Tantrums and tears: Dealing with failure in climbing

Those of us who are seriously addicted to this climbing thing will know the desperate frustration of failure on a route we have psyched ourselves up to send, and many will have experienced the resulting tantrums. Sometimes I feel like a spoilt child who has been denied sweets before lunchtime – stomping feet, tears and all.

Although caring about my sport is certainly a good thing and a driver towards improvement, I have recently started thinking if this approach to failure is necessarily the healthiest one and whether it is something I should work on changing to achieve the biggest gains from my training.

In the last few weeks, I have embarked on an online Climbing Confidence course, designed and led by Womenclimb’s founder Emily Pitts, with the aim to build confidence in my climbing. The course has been in the making for many months, and I helped in the very early stages of its development, so it is particularly exciting to participate in the first ever one.

I’m in the early stages so far, which involve a lot of self-reflection, and one of the key things I have had to address is how I deal with failure.

Fear of failure can be a massive stumbling block when trying to build confidence in climbing, and for me that manifests itself not only in the fear of falling, but also in proper tantrums when I don’t do as well on a route or send it as quickly as I expect myself to. Is this a healthy attitude? Perhaps some of that angry energy can go towards determination to try again, and again, and again, until I get it?

It’s difficult to find this balance, because without the frustration the desire to succeed would also not be as strong, and perhaps the dedication would falter. But then, if the level of frustration is so high it makes me want to just give up, that’s in no way productive.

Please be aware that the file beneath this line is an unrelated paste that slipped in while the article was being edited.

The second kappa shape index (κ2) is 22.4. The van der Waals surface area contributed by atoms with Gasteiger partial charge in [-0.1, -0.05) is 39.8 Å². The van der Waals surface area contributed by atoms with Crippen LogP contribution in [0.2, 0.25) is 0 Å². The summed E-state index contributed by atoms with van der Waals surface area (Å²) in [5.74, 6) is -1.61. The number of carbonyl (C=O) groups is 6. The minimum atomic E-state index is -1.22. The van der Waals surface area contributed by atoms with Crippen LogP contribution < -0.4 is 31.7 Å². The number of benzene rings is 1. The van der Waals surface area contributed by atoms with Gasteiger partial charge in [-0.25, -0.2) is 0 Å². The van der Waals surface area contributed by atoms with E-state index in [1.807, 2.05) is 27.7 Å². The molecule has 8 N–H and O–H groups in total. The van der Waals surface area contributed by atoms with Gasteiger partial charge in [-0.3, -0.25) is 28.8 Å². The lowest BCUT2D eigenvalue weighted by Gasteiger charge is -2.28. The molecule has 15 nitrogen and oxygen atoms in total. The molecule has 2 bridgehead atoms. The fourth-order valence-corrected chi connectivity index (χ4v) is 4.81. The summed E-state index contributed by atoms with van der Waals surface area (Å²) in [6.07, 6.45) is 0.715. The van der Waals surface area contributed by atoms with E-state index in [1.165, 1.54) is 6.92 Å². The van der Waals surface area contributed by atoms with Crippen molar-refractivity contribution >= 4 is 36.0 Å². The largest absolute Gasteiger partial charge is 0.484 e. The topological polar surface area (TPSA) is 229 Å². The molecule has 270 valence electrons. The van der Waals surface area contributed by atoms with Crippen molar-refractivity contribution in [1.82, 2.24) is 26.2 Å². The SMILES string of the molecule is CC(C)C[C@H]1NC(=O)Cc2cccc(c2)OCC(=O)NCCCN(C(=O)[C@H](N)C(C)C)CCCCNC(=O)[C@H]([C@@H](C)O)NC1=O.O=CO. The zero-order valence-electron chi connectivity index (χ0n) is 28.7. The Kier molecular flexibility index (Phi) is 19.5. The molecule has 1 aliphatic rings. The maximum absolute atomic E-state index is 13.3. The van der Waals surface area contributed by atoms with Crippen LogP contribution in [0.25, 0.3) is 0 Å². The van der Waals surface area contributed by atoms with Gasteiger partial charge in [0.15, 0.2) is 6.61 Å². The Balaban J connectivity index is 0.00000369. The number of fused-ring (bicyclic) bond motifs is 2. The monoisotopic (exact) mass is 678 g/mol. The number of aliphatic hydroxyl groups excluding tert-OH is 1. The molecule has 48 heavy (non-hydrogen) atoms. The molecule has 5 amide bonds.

Perhaps the key is in a change of attitude to failure? It should be taken as a sign to try harder, train harder, analyse where I went wrong and look for new options, focus on my weaknesses. With that attitude, failure becomes a positive catalyst. In fact, I should be striving to push myself to lead routes I fail at, because this is what will make me a better climber. But crucially, I need to embrace failure and remind myself that it’s my catalyst to grow my skills, not my reason to give up or walk away.

I have found this sort of attitude is much easier to achieve when I’m tired and don’t expect myself to be climbing well. The lack of expectations gives me a sense of freedom where I don’t feel I need to prove anything to myself or anyone around me – just climb. But paradoxically recently my performance on these days has been better than I expected, and a couple of times even better than previous sessions where I’d had more rest.

I think much of this comes down to the psychology of expectations. When I give myself the option to fail and just relax, I do better because I don’t overthink my actions. It’s like being able to do a certain move the first time you try a route, and completely failing on subsequent attempts.

So I guess the next step is: how do I switch off the negative thinking and change my attitude to maintain that balance between being relaxed and trying my best?

I would love to hear how others deal with failure in climbing. What’s your approach? Please leave a comment below!


4 Replies to “Tantrums and tears: Dealing with failure in climbing”

  1. Nice article. I understand where you are coming from.
    I have recently changed my approach in my thinking when working routes and it seems to be paying off. I lead my hardest route ever the other day, when it felt impossible when I first got on it. Instead of feeling frustration, I channel that energy into trying harder to work out the best sequence for me. I laugh to myself when it feels impossible, and I keep trying over and over again.
    I think to myself that every move I am doing, even if it’s not getting me anywhere, I am getting stronger each time. Like training.
    The tantrums and tears do come when you are tired though. So I need to recognise when it’s time for a rest or a break, or my belay partner recognises it for me!

    1. That’s a good piece of advice with regards to being tired. Thanks for sharing your experience 🙂 I guess it’s a journey for each and every one of us!

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